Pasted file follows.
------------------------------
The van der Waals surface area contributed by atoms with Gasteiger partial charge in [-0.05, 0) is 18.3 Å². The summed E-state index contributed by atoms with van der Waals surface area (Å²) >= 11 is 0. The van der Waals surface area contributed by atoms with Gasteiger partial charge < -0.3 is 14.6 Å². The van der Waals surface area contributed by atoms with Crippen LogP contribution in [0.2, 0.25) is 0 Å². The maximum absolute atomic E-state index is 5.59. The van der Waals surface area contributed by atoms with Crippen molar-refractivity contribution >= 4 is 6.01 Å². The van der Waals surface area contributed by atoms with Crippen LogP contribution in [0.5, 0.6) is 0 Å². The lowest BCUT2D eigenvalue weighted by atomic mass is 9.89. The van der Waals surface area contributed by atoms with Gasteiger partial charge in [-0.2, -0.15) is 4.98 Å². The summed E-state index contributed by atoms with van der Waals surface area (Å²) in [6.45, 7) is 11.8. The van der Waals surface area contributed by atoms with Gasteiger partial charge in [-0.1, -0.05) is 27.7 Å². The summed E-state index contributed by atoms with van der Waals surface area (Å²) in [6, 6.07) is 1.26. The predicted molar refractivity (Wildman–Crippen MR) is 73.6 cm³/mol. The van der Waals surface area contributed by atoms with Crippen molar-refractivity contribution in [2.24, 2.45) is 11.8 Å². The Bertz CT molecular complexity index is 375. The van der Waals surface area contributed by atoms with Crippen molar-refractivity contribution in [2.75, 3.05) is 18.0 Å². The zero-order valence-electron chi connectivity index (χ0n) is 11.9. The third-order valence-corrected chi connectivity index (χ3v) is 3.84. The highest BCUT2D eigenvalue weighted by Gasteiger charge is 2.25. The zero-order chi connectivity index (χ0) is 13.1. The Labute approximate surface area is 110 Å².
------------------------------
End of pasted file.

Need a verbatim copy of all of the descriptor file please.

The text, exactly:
The van der Waals surface area contributed by atoms with Gasteiger partial charge in [-0.05, 0) is 18.3 Å². The summed E-state index contributed by atoms with van der Waals surface area (Å²) >= 11 is 0. The van der Waals surface area contributed by atoms with Gasteiger partial charge < -0.3 is 14.6 Å². The van der Waals surface area contributed by atoms with Crippen LogP contribution in [0.2, 0.25) is 0 Å². The maximum absolute atomic E-state index is 5.59. The van der Waals surface area contributed by atoms with Crippen molar-refractivity contribution >= 4 is 6.01 Å². The van der Waals surface area contributed by atoms with Crippen LogP contribution in [0.5, 0.6) is 0 Å². The lowest BCUT2D eigenvalue weighted by atomic mass is 9.89. The van der Waals surface area contributed by atoms with Gasteiger partial charge in [-0.2, -0.15) is 4.98 Å². The summed E-state index contributed by atoms with van der Waals surface area (Å²) in [6.45, 7) is 11.8. The van der Waals surface area contributed by atoms with Gasteiger partial charge in [-0.1, -0.05) is 27.7 Å². The summed E-state index contributed by atoms with van der Waals surface area (Å²) in [6, 6.07) is 1.26. The predicted molar refractivity (Wildman–Crippen MR) is 73.6 cm³/mol. The van der Waals surface area contributed by atoms with Crippen molar-refractivity contribution in [2.24, 2.45) is 11.8 Å². The Bertz CT molecular complexity index is 375. The van der Waals surface area contributed by atoms with Crippen molar-refractivity contribution in [2.75, 3.05) is 18.0 Å². The zero-order valence-electron chi connectivity index (χ0n) is 11.9. The third-order valence-corrected chi connectivity index (χ3v) is 3.84. The highest BCUT2D eigenvalue weighted by Gasteiger charge is 2.25. The zero-order chi connectivity index (χ0) is 13.1. The Labute approximate surface area is 110 Å².